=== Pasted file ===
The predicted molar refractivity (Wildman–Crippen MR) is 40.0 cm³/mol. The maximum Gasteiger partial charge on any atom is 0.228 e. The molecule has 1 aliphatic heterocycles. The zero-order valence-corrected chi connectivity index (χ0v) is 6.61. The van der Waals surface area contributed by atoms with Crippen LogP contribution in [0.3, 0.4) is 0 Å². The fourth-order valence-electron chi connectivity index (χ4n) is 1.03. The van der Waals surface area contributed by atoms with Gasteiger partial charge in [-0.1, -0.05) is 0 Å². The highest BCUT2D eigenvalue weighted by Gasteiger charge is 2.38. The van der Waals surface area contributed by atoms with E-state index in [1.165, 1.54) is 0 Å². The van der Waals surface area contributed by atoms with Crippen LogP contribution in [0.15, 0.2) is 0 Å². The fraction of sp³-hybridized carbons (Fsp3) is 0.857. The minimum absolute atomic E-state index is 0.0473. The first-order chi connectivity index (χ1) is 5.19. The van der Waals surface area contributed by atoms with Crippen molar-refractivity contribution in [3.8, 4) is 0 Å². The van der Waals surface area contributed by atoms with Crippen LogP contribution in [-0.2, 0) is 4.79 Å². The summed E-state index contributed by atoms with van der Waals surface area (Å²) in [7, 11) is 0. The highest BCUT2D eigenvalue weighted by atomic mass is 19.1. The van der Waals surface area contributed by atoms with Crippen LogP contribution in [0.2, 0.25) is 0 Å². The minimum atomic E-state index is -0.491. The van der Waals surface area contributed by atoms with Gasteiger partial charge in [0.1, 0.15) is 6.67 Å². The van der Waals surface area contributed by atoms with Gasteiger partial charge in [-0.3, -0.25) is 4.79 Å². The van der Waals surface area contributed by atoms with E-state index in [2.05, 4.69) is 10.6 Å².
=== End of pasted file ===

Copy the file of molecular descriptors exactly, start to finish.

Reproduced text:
The predicted molar refractivity (Wildman–Crippen MR) is 40.0 cm³/mol. The maximum Gasteiger partial charge on any atom is 0.228 e. The molecule has 1 aliphatic heterocycles. The zero-order valence-corrected chi connectivity index (χ0v) is 6.61. The van der Waals surface area contributed by atoms with Crippen LogP contribution in [0.3, 0.4) is 0 Å². The fourth-order valence-electron chi connectivity index (χ4n) is 1.03. The van der Waals surface area contributed by atoms with Gasteiger partial charge in [-0.1, -0.05) is 0 Å². The highest BCUT2D eigenvalue weighted by Gasteiger charge is 2.38. The van der Waals surface area contributed by atoms with E-state index in [1.165, 1.54) is 0 Å². The van der Waals surface area contributed by atoms with Crippen LogP contribution in [0.15, 0.2) is 0 Å². The fraction of sp³-hybridized carbons (Fsp3) is 0.857. The minimum absolute atomic E-state index is 0.0473. The first-order chi connectivity index (χ1) is 5.19. The van der Waals surface area contributed by atoms with Crippen molar-refractivity contribution in [3.8, 4) is 0 Å². The van der Waals surface area contributed by atoms with Crippen LogP contribution in [-0.2, 0) is 4.79 Å². The summed E-state index contributed by atoms with van der Waals surface area (Å²) in [7, 11) is 0. The highest BCUT2D eigenvalue weighted by atomic mass is 19.1. The van der Waals surface area contributed by atoms with Crippen LogP contribution in [0.2, 0.25) is 0 Å². The minimum atomic E-state index is -0.491. The van der Waals surface area contributed by atoms with Gasteiger partial charge in [0.1, 0.15) is 6.67 Å². The van der Waals surface area contributed by atoms with Gasteiger partial charge in [-0.3, -0.25) is 4.79 Å². The van der Waals surface area contributed by atoms with E-state index in [2.05, 4.69) is 10.6 Å².